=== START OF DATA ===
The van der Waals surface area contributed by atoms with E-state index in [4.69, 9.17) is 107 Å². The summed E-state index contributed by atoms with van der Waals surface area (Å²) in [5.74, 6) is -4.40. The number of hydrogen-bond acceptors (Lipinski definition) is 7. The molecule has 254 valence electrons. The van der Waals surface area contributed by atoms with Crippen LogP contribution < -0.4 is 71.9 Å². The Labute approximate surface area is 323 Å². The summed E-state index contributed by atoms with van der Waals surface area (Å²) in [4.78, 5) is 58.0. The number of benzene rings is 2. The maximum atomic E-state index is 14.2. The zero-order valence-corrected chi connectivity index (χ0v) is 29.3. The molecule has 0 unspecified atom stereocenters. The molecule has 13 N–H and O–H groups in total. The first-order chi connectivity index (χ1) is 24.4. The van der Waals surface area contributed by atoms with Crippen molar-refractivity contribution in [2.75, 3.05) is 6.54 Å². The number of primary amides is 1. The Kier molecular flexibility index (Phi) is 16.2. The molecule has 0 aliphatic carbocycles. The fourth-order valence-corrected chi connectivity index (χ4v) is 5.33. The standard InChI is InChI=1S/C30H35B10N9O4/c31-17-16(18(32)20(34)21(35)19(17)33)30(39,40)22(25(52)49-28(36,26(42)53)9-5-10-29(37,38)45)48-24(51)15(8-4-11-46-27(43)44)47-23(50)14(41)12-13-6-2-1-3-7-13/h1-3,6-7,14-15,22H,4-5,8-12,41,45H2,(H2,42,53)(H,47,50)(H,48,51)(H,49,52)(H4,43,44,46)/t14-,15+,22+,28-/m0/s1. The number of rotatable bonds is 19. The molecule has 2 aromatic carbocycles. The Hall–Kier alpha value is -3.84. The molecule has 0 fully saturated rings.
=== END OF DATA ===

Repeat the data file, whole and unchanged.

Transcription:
The van der Waals surface area contributed by atoms with E-state index in [4.69, 9.17) is 107 Å². The summed E-state index contributed by atoms with van der Waals surface area (Å²) in [5.74, 6) is -4.40. The number of hydrogen-bond acceptors (Lipinski definition) is 7. The molecule has 254 valence electrons. The van der Waals surface area contributed by atoms with Crippen LogP contribution < -0.4 is 71.9 Å². The Labute approximate surface area is 323 Å². The summed E-state index contributed by atoms with van der Waals surface area (Å²) in [4.78, 5) is 58.0. The number of benzene rings is 2. The maximum atomic E-state index is 14.2. The zero-order valence-corrected chi connectivity index (χ0v) is 29.3. The molecule has 0 unspecified atom stereocenters. The molecule has 13 N–H and O–H groups in total. The first-order chi connectivity index (χ1) is 24.4. The van der Waals surface area contributed by atoms with Crippen molar-refractivity contribution in [2.75, 3.05) is 6.54 Å². The number of primary amides is 1. The Kier molecular flexibility index (Phi) is 16.2. The molecule has 0 aliphatic carbocycles. The fourth-order valence-corrected chi connectivity index (χ4v) is 5.33. The standard InChI is InChI=1S/C30H35B10N9O4/c31-17-16(18(32)20(34)21(35)19(17)33)30(39,40)22(25(52)49-28(36,26(42)53)9-5-10-29(37,38)45)48-24(51)15(8-4-11-46-27(43)44)47-23(50)14(41)12-13-6-2-1-3-7-13/h1-3,6-7,14-15,22H,4-5,8-12,41,45H2,(H2,42,53)(H,47,50)(H,48,51)(H,49,52)(H4,43,44,46)/t14-,15+,22+,28-/m0/s1. The number of rotatable bonds is 19. The molecule has 2 aromatic carbocycles. The Hall–Kier alpha value is -3.84. The molecule has 0 fully saturated rings.